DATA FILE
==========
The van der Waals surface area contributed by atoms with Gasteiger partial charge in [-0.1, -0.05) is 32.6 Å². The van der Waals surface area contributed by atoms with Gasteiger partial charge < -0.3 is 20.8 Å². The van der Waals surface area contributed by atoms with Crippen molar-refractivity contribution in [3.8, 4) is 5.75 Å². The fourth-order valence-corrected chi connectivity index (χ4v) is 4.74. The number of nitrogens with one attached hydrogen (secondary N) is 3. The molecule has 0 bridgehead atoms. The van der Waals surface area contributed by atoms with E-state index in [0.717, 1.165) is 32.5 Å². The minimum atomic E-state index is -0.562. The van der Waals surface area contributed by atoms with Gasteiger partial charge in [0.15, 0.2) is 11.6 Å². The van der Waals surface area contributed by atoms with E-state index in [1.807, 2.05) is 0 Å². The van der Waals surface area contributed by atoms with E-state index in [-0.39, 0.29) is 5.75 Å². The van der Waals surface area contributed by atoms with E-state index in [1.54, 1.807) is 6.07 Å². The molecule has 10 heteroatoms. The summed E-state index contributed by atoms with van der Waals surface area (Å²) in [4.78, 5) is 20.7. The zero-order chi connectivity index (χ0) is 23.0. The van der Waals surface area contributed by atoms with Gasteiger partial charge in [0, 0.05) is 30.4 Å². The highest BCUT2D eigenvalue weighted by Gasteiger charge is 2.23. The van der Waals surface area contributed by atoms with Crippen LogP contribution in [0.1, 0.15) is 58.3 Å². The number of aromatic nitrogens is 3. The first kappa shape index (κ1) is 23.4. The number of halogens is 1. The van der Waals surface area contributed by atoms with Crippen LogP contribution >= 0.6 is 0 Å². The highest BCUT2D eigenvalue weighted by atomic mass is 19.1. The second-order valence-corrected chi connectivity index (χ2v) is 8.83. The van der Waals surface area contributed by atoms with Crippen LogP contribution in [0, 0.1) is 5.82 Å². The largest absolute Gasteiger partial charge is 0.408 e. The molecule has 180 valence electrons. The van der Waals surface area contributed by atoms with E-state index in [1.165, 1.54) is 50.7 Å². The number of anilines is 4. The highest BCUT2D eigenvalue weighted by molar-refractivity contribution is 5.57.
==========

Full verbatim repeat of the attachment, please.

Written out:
The van der Waals surface area contributed by atoms with Gasteiger partial charge in [-0.1, -0.05) is 32.6 Å². The van der Waals surface area contributed by atoms with Gasteiger partial charge < -0.3 is 20.8 Å². The van der Waals surface area contributed by atoms with Crippen molar-refractivity contribution in [3.8, 4) is 5.75 Å². The fourth-order valence-corrected chi connectivity index (χ4v) is 4.74. The number of nitrogens with one attached hydrogen (secondary N) is 3. The molecule has 0 bridgehead atoms. The van der Waals surface area contributed by atoms with E-state index in [0.717, 1.165) is 32.5 Å². The minimum atomic E-state index is -0.562. The van der Waals surface area contributed by atoms with Gasteiger partial charge in [0.15, 0.2) is 11.6 Å². The van der Waals surface area contributed by atoms with E-state index in [1.807, 2.05) is 0 Å². The van der Waals surface area contributed by atoms with E-state index in [-0.39, 0.29) is 5.75 Å². The van der Waals surface area contributed by atoms with E-state index in [1.54, 1.807) is 6.07 Å². The molecule has 10 heteroatoms. The summed E-state index contributed by atoms with van der Waals surface area (Å²) in [4.78, 5) is 20.7. The zero-order chi connectivity index (χ0) is 23.0. The van der Waals surface area contributed by atoms with Gasteiger partial charge in [0, 0.05) is 30.4 Å². The highest BCUT2D eigenvalue weighted by Gasteiger charge is 2.23. The van der Waals surface area contributed by atoms with Crippen LogP contribution in [0.1, 0.15) is 58.3 Å². The number of aromatic nitrogens is 3. The first kappa shape index (κ1) is 23.4. The number of halogens is 1. The van der Waals surface area contributed by atoms with Crippen LogP contribution >= 0.6 is 0 Å². The highest BCUT2D eigenvalue weighted by atomic mass is 19.1. The second-order valence-corrected chi connectivity index (χ2v) is 8.83. The van der Waals surface area contributed by atoms with Crippen LogP contribution in [0, 0.1) is 5.82 Å². The largest absolute Gasteiger partial charge is 0.408 e. The molecule has 180 valence electrons. The van der Waals surface area contributed by atoms with E-state index in [1.165, 1.54) is 50.7 Å². The number of anilines is 4. The highest BCUT2D eigenvalue weighted by molar-refractivity contribution is 5.57.